Is It Food Poisoning or the Stomach Flu?

Being seriously sick is never enjoyable, but when you can’t pinpoint the cause of the sickness, it can be that much more frustrating. Not knowing how or why you got sick or what the best treatment options are can be incredibly stressful and can take a toll on your already ill body. If you’ve found yourself with abdominal pain or cramping, nausea and vomiting, or diarrhea, you may find yourself wondering if you have gotten food poisoning or if you’ve contracted the stomach flu. Here are a few ways to know spot the difference between the stomach flu vs. food poisoning and how to proceed with getting better.

Symptoms

While the primary food poisoning symptoms and stomach flu symptoms of both these issues are the same, they each have additional symptoms that can help you determine which illness you’re facing.

Food poisoning symptoms include the following:

  • Abdominal pain or cramping
  • Nausea & vomiting
  • Diarrhea
  • Dehydration
  • High fever
  • Blood in vomit or stools
  • Headaches
  • Weakness & blurry vision
  • Bloating
  • Liver problems
  • Numbness, tingling, or burning sensations
  • Renal problems
  • Seizures

Stomach flu symptoms include the following:

  • Abdominal pain or cramping
  • Nausea & vomiting
  • Diarrhea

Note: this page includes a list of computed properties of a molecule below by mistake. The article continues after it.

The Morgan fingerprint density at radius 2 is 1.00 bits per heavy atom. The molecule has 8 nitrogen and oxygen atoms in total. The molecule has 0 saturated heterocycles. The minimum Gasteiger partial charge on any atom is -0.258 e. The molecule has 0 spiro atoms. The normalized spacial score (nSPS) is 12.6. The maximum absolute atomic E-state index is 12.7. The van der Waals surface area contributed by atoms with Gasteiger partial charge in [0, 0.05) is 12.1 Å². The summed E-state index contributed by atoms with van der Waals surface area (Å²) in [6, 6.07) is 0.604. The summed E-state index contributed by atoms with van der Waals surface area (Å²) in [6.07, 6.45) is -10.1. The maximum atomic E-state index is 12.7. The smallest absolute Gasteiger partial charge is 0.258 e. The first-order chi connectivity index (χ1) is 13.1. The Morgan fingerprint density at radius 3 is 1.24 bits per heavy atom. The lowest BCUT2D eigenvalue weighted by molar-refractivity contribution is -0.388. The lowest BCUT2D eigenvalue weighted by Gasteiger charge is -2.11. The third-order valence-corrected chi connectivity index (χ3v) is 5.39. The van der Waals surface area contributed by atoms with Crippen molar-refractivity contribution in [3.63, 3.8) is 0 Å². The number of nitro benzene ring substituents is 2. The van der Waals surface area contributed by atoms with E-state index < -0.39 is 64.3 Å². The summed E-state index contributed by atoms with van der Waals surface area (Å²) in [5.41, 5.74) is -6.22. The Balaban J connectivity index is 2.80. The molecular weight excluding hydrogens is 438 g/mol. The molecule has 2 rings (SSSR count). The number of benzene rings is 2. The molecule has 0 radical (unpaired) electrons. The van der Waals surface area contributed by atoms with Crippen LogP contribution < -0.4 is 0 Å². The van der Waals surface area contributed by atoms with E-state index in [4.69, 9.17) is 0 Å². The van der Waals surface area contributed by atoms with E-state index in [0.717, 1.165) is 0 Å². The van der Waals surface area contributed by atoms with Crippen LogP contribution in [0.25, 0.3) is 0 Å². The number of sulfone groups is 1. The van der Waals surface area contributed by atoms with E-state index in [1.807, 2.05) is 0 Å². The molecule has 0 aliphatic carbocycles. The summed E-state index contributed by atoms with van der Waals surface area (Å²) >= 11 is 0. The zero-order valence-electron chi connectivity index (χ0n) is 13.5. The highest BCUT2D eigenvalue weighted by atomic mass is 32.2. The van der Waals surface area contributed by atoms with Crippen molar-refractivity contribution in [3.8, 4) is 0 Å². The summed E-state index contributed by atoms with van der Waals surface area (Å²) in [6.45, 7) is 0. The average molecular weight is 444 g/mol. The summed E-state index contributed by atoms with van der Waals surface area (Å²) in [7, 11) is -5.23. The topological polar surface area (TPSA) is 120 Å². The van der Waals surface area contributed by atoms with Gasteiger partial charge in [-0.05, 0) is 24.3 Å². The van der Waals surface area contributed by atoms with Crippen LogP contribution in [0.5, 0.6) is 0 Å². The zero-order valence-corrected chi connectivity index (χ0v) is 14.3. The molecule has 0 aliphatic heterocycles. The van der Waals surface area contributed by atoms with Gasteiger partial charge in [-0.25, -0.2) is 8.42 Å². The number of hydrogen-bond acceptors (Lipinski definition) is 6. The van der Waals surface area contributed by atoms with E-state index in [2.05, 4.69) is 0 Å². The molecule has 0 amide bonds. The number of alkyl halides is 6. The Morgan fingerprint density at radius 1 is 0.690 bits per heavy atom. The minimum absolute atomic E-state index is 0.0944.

• Fever
  • Abdominal bloating
  • Increasingly severe abdominal pain
  • Dehydration
  • Weakness
  • Dry skin and dry mouth

How to Know the Difference

It’s not always easy to spot the differences between the stomach flu and food poisoning. One big way to know which you’re suffering from is to know how long each lasts.

How long does the stomach flu last?

The stomach flu generally lasts from one to five days and typically clears up on its own. It is generally viral, so antibiotics will not help get rid of it.

How long does food poisoning last?

Food poisoning usually clears up on its own too, but can last anywhere from a few hours to several days. Food poisoning can usually be traced back to improperly prepared food, such as eggs, poultry, meats, and unpasteurized products. Food poisoning can be more serious if the body isn’t able to rid itself of the harmful bacteria, and if your suspected food poisoning hasn’t subsided within 72 hours, it’s best to seek medical care.

Treatment Options

The basic treatment options for both the stomach flu and food poisoning are the same. The most important thing to do with both is to minimize dehydration by consuming clear and low-sugar liquids, such as water, chicken broth, and electrolyte drinks. Avoid beverages that are too sugary or add to dehydration, such as coffee, tea, sodas, sports drinks, and fruit juices. Encourage small sips of approved liquids and encourage small bites of food from the BRAT diet only when hungry. The BRAT diet includes bananas, rice, applesauce, and toast. The toast should be plain, and plain crackers can be substituted. Just as with the liquids, take it slow when eating again. If these stomach flu and food poisoning treatments don’t work, come in to a nearby NCHS location to learn more about the stomach flu vs. food poisoning and how to overcome each.

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